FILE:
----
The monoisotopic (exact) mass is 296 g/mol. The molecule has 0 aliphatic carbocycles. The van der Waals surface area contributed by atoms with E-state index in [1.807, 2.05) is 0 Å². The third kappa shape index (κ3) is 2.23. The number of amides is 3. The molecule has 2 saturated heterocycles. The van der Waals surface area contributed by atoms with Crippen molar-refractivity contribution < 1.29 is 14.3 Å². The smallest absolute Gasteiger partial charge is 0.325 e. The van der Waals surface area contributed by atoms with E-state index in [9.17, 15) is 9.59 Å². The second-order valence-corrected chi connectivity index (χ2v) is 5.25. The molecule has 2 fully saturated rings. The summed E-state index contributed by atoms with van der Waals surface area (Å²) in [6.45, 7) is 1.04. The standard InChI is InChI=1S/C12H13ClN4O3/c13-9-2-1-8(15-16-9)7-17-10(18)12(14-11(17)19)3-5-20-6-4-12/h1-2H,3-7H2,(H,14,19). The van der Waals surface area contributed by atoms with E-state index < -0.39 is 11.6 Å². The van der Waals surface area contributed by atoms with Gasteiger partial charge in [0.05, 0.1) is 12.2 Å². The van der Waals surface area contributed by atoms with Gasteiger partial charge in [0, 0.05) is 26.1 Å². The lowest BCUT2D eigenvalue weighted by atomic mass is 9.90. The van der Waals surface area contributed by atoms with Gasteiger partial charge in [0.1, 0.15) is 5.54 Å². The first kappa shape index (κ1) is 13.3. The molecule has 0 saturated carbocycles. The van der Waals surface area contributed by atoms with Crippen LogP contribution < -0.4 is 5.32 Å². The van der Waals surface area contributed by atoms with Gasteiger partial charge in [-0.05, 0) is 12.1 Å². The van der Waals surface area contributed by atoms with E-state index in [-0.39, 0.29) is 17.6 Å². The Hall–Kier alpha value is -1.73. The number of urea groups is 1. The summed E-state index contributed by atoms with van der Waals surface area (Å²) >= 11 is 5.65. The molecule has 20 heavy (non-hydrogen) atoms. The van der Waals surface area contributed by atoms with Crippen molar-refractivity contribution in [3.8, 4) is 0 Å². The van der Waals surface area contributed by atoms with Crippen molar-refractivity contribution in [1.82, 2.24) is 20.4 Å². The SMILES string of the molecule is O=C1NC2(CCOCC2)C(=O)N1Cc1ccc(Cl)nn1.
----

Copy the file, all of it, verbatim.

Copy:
The monoisotopic (exact) mass is 296 g/mol. The molecule has 0 aliphatic carbocycles. The van der Waals surface area contributed by atoms with E-state index in [1.807, 2.05) is 0 Å². The third kappa shape index (κ3) is 2.23. The number of amides is 3. The molecule has 2 saturated heterocycles. The van der Waals surface area contributed by atoms with Crippen molar-refractivity contribution < 1.29 is 14.3 Å². The smallest absolute Gasteiger partial charge is 0.325 e. The van der Waals surface area contributed by atoms with E-state index in [9.17, 15) is 9.59 Å². The second-order valence-corrected chi connectivity index (χ2v) is 5.25. The molecule has 2 fully saturated rings. The summed E-state index contributed by atoms with van der Waals surface area (Å²) in [6.45, 7) is 1.04. The standard InChI is InChI=1S/C12H13ClN4O3/c13-9-2-1-8(15-16-9)7-17-10(18)12(14-11(17)19)3-5-20-6-4-12/h1-2H,3-7H2,(H,14,19). The van der Waals surface area contributed by atoms with E-state index < -0.39 is 11.6 Å². The van der Waals surface area contributed by atoms with Gasteiger partial charge in [0.05, 0.1) is 12.2 Å². The van der Waals surface area contributed by atoms with Gasteiger partial charge in [0, 0.05) is 26.1 Å². The lowest BCUT2D eigenvalue weighted by atomic mass is 9.90. The van der Waals surface area contributed by atoms with Gasteiger partial charge in [0.1, 0.15) is 5.54 Å². The first kappa shape index (κ1) is 13.3. The molecule has 0 saturated carbocycles. The van der Waals surface area contributed by atoms with Crippen LogP contribution < -0.4 is 5.32 Å². The van der Waals surface area contributed by atoms with Gasteiger partial charge in [-0.05, 0) is 12.1 Å². The van der Waals surface area contributed by atoms with E-state index in [-0.39, 0.29) is 17.6 Å². The Hall–Kier alpha value is -1.73. The number of urea groups is 1. The summed E-state index contributed by atoms with van der Waals surface area (Å²) >= 11 is 5.65. The molecule has 20 heavy (non-hydrogen) atoms. The van der Waals surface area contributed by atoms with Crippen molar-refractivity contribution in [3.8, 4) is 0 Å². The van der Waals surface area contributed by atoms with Crippen molar-refractivity contribution in [1.82, 2.24) is 20.4 Å². The SMILES string of the molecule is O=C1NC2(CCOCC2)C(=O)N1Cc1ccc(Cl)nn1.